In an interview, Hertz said he wouldn’t be opposed to working with Read to propose an amendment to specify how the funds would be used.

“I think it probably needs to be clear what the money should be used for,” Hertz said.

The bill still in play, HB 479, was heard in the House Judiciary on Monday, and during executive action the committee adopted an amendment requested by Read that completely changed the language of the bill. The bill first appropriated $37.5 million annually through the Department of Justice to the county, as reflected in a now-outdated fiscal note.

Read wasn’t present during Executive Action to explain the reason for the change.

The amendment gutted the language of the bill to switch it to a one- time payment of $27.5 million.

Then on Wednesday, the House Appropriations Committee amended it to be an annual payment of $2.5 million for the next two years.

In a legal filing, the county said they spend about $4 million annually to comply with PL-280.

Read, who sits on Appropriations, said in committee this week when the amendment to drop the payment to $5 million was proposed, he initially was against it, but had a change of heart, because it preserved the language of the bill and it needed to pass before the deadline next week for appropriations bills to make it from one chamber to another.

“And we’ll wait for the Senate to go over there and give me 25 bucks instead of the dollar,” Read said.

Hertz worked closely with Read on all of these bills. However, his bill, Senate Bill 127, died. Speaking to the downward shift in the funding in Read’s bill, Hertz said he was looking to the pending lawsuit between Lake County and the state for potential to cover past expenditures the county accrued.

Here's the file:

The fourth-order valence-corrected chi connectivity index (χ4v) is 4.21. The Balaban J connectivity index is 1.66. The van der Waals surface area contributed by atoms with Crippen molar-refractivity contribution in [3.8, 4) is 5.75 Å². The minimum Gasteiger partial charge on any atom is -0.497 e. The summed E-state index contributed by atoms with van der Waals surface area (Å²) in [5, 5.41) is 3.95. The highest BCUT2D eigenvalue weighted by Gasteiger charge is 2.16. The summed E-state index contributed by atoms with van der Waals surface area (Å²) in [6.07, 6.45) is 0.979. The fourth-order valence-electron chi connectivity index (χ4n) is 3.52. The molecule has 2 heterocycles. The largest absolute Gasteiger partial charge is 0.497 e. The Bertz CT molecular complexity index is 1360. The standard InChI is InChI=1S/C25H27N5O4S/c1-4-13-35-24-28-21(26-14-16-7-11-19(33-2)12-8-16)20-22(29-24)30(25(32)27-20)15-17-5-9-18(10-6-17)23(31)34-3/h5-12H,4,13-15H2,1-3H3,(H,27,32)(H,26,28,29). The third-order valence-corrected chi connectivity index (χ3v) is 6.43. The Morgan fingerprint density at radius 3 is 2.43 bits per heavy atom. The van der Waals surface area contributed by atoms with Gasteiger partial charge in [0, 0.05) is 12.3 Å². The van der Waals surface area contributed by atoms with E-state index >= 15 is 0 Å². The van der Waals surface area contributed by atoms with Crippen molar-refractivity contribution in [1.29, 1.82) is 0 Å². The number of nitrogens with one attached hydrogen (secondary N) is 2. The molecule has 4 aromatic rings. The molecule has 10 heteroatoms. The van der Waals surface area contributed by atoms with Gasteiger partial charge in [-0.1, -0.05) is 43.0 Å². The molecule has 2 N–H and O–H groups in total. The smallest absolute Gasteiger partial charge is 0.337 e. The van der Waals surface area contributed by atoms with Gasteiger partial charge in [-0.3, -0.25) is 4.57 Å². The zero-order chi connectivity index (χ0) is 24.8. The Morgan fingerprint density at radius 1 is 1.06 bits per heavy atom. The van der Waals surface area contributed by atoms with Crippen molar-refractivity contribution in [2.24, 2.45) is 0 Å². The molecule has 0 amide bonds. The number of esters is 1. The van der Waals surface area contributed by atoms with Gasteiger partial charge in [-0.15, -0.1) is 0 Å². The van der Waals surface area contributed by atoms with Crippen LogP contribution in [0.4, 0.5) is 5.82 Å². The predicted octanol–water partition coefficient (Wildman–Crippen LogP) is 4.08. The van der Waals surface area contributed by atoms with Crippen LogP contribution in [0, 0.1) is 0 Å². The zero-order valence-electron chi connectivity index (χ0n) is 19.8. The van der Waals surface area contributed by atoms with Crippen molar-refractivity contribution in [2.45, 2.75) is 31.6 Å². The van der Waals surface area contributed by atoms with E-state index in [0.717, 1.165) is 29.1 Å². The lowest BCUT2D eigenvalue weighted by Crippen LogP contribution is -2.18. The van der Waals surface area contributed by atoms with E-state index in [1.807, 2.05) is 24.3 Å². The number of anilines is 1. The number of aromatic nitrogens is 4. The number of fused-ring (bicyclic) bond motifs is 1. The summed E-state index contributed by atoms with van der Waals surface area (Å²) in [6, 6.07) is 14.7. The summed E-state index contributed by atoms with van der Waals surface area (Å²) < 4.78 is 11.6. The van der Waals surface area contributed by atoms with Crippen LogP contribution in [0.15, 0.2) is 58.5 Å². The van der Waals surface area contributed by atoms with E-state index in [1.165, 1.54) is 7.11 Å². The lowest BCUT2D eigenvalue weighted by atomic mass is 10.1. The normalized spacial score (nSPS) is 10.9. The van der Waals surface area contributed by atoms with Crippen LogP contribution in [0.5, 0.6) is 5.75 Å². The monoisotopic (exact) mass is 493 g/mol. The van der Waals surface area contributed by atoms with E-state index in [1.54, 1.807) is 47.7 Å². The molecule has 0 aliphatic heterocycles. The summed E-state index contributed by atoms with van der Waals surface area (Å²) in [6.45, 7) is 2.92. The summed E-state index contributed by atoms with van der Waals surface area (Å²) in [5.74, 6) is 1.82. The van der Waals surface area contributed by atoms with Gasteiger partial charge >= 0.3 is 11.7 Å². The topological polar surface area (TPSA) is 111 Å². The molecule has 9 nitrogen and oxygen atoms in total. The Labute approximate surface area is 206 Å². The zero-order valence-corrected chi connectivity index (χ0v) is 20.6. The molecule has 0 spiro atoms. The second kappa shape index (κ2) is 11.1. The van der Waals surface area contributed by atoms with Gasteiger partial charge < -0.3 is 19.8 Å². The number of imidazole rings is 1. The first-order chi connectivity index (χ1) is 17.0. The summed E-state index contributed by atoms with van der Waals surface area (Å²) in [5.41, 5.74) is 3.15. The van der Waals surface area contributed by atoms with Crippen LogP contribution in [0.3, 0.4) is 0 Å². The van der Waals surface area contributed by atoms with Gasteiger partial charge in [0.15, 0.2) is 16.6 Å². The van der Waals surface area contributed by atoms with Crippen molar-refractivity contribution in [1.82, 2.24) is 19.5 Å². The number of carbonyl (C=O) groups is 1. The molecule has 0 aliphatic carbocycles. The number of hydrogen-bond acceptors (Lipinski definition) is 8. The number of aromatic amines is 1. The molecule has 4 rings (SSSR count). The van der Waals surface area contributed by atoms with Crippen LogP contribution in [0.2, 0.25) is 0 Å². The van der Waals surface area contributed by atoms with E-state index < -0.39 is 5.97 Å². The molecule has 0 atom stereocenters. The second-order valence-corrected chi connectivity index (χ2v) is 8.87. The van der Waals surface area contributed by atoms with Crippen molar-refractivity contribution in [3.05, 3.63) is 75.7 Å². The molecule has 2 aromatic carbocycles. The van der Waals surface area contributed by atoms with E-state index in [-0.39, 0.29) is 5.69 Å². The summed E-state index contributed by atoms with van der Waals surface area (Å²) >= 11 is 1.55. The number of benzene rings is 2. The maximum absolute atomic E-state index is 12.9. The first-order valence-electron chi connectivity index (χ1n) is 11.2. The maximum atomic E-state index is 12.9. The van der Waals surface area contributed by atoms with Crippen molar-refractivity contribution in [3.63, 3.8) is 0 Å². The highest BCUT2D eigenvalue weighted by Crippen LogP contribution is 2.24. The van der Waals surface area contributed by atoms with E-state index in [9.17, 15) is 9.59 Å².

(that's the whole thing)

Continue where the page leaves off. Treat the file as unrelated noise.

“The legislation right now is just looking at the future,” he said.

Hertz said the appropriation goes through the Department of Justice and then the county because the DOJ is both the top law enforcement agency in the state and would also assume responsibility for PL-280 agreement if the county were to pull out.

Rep. Bill Mercer, R-Billings, said in explaining the latest amendment in House Appropriations the state does not have an obligation to fund law enforcement services in Lake County, although it has an interest in trying to preserve the status quo for the next two years.

“The state doesn’t believe that it is A) bound to remain in the relationship and B) that it is likely to do anything to provide future support,” Mercer said.

Lake County Commissioners have said it would cost the state $100 million to set up their own jurisdiction over the reservation if the county were to back out.

“We are pleased that members of the Montana State Legislature are making progress on this issue and will remain engaged with them as the process moves forward,” commissioners said in an emailed joint statement on Thursday.

Two men of the CSKT testified against the two proposals that failed during the hearing on the bills last week.

Gov. Greg Gianforte said the administration has been involved in resolving the situation, pointing to the work of Lt. Governor Kristen Juras who has gone to the Flathead Indian Reservation to speak with stakeholders.

“We’re watching the deliberations in the legislature closely, and then we’ll see what ends up getting to us,” Gianforte said during a press conference on Thursday. “We need to get to a resolution because … law enforcement has to be properly funded.”

The bill will go to the House floor next.